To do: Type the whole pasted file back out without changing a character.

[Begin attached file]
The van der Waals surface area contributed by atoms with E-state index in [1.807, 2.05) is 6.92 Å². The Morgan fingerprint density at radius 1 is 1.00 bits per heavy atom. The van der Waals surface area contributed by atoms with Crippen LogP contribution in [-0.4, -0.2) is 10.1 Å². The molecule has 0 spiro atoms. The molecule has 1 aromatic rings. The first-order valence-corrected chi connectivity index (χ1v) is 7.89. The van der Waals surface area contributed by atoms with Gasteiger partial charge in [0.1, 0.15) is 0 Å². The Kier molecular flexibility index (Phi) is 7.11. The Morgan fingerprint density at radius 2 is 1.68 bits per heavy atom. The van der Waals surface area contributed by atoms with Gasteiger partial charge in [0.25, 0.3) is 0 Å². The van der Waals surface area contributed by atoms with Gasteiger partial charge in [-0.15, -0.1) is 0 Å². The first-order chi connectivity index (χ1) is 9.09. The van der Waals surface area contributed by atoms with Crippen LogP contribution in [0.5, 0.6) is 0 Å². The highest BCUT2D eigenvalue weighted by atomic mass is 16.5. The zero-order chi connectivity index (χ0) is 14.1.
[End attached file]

The van der Waals surface area contributed by atoms with E-state index in [1.807, 2.05) is 6.92 Å². The Morgan fingerprint density at radius 1 is 1.00 bits per heavy atom. The van der Waals surface area contributed by atoms with Crippen LogP contribution in [-0.4, -0.2) is 10.1 Å². The molecule has 0 spiro atoms. The molecule has 1 aromatic rings. The first-order valence-corrected chi connectivity index (χ1v) is 7.89. The van der Waals surface area contributed by atoms with Gasteiger partial charge in [0.1, 0.15) is 0 Å². The Kier molecular flexibility index (Phi) is 7.11. The Morgan fingerprint density at radius 2 is 1.68 bits per heavy atom. The van der Waals surface area contributed by atoms with Gasteiger partial charge in [0.25, 0.3) is 0 Å². The van der Waals surface area contributed by atoms with Gasteiger partial charge in [-0.15, -0.1) is 0 Å². The first-order chi connectivity index (χ1) is 9.09. The van der Waals surface area contributed by atoms with Crippen LogP contribution in [0.5, 0.6) is 0 Å². The highest BCUT2D eigenvalue weighted by atomic mass is 16.5. The zero-order chi connectivity index (χ0) is 14.1.